On Your Mark, Get Set, Off They Go…

by Dave Bittle. 0 Comments


That most important of educational institutions has once again opened its doors to throngs of euphoric parents and eager young children for what will no doubt be another exciting year of scholarship and discovery.

Yes, it’s that time of year again—when parents young and old, some still wearing pajamas, many with cups of coffee still in hand, dash off to bus stops far and wide with children in tow, for what has become a back-to-school tradition of back-slapping, high-fiving and broad celebration. Not since the advent of fire or indoor plumbing have you seen full grown men and women so delighted. After all, it’s been a long remorseless summer, the kidos are bored and the parents are ever weary of summertime play-dates, daily swimming pool excursions, and senseless sibling bickering.

Yes, the air is thick with excitement and jubilation as gleeful caregivers eagerly await that big beautiful yellow vessel of freedom, whereupon they’ll thrust, plunk, goose or shove, as necessary, their precious children onto it—we stopped driving our kids to school to reduce our ever expanding carbon footprint...you’re welcome, just doing our part—for another season of kido edification and routine, seven-hour, child rearing sabbaticals. Indeed, after 84 days in the muddy trenches of camp tadpole, the beginning of school is a welcomed acquittal.

Yes, on this first day of school, the air seems fresher, the sky seems bluer, the flowers seem brighter, and the burden seems diminished. Smiles emerge abundant on the faces of parents who wave at anyone, giggle at everything, and who skip a skip only parents know how on this, the first day of school…life is good.      

Regrettably, however, the typical school day endures as the speediest seven hours of parent’s life. From the moment the bus drives off, the clock ticks at double speed. All previously established concepts of time and space are off beam in what can only be described as a free-time acceleration continuum. 

One cup of coffee, a hasty cleaning of the kitchen, a quick workout and…BAM—it’s lunch. Wait what? Only three hours till they get home? Better hurry. Quick, run that errand, make that short but important phone call…BAM, guess what, they’re baaaaack. Already? No sooner are those kidos put on the bus then—sigh—they’re getting off, home again, making demands, competing for attention, fighting with one another, fully arresting virtually all rational conversation and any mom-dad starry-eyed considerations—abruptly.  The peace and tranquility is over.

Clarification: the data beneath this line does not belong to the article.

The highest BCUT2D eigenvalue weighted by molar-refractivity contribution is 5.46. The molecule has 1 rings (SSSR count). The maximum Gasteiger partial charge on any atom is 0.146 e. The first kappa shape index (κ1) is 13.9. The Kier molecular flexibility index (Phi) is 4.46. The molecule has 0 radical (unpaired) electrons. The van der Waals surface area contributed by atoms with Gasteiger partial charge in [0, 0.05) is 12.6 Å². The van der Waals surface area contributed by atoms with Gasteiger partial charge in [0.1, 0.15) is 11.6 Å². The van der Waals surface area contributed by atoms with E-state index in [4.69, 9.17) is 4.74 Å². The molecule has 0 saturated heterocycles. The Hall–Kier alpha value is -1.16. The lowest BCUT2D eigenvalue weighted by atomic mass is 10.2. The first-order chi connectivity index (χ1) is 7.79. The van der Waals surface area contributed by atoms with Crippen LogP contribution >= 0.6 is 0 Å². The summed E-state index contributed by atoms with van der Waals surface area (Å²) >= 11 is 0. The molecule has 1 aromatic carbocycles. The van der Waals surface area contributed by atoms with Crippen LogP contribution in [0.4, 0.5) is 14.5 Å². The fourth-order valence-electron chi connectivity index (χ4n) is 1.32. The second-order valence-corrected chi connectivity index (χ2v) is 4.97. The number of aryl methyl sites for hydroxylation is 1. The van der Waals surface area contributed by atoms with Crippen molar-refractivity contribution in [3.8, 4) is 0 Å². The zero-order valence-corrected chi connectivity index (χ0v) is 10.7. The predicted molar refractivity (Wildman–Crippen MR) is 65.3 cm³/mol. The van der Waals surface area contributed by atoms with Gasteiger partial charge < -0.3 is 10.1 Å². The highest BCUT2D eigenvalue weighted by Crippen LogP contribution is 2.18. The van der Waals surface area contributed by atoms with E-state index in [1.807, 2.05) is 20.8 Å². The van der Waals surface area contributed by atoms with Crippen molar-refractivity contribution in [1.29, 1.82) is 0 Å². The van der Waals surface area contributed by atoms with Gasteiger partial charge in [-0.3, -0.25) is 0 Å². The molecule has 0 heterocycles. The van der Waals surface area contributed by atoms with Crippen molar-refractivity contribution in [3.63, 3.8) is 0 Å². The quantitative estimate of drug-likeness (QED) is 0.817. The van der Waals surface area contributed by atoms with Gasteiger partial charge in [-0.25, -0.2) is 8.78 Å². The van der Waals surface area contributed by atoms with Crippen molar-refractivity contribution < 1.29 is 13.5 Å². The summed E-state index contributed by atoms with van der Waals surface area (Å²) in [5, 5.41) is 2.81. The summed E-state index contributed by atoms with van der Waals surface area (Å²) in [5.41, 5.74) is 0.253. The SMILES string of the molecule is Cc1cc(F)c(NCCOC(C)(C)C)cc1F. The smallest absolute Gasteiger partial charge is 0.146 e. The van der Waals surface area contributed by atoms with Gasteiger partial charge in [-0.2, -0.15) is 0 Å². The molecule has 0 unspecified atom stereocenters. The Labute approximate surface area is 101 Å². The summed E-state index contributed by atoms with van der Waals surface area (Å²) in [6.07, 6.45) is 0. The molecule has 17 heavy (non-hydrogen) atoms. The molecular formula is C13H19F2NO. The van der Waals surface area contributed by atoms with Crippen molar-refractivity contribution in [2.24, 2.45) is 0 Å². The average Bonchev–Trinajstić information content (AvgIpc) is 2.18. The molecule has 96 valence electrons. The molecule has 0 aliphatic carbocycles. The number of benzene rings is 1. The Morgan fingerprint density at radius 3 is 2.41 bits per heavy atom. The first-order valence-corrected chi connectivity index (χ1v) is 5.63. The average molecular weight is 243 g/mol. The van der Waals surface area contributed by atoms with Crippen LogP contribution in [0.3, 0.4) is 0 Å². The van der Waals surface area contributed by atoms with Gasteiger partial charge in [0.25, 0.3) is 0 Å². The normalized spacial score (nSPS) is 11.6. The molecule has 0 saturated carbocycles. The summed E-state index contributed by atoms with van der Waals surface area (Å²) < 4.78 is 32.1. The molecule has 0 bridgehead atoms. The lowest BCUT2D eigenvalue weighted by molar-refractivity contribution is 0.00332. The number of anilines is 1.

Cue the brouhaha and hand wringing: the stillness has ended, the serenity you’ve delighted in since you hugged, kissed and victoriously elbowed them onto that school bus seven hours earlier has vanished—luckily though, they’ve saved their pent-up angst just for you. All their exhaustion, hunger and a full days’ worth of frustration are all coming home with them to detonate right before your eyes, right in your kitchen. Ah yes, the joy of rearing is magnificent to be sure.

This potentially explosive situation requires a delicate touch, one best handled after having made suitable preparations. By the time the tawpies surge off the school bus, and out of an abundance of caution, it’s helpful to have already begun to fortify your positions, to protect your rear flank.  To achieve this you must first establish a comfortable measure of equanimity and endurance, that is, pour thyself a glass of something—for me, it’s a Manhattan, served up and with a cherry that best achieves this most important of battlefield readiness.  

Second, do prepare a fine snack for the ravenous youngsters. Healthy fruit, vegetables or peanut butter you say? No, No, nothing sensible, just sugar—thereby avoiding the inevitable (and exhausting) back and forth about the need for healthy eating and a balanced diet, they don’t get it anyway, plus you’ll never get back the effort you expend fighting that fight. 

We begin with popsicles and lollipops, move on to candy bars, and from there, on the bad days, simply hand them cereal bowls filled with raw sugar. This seems to satisfy their insatiable desire for all things processed and sweet. 

Finally, after gorging themselves on empty calories and thirty minutes of mindless TV, everything begins to line up, to look much better. Now the whole family is serene, everyone’s in high spirits, ready to take on that most maddening of school year routines…homework. 


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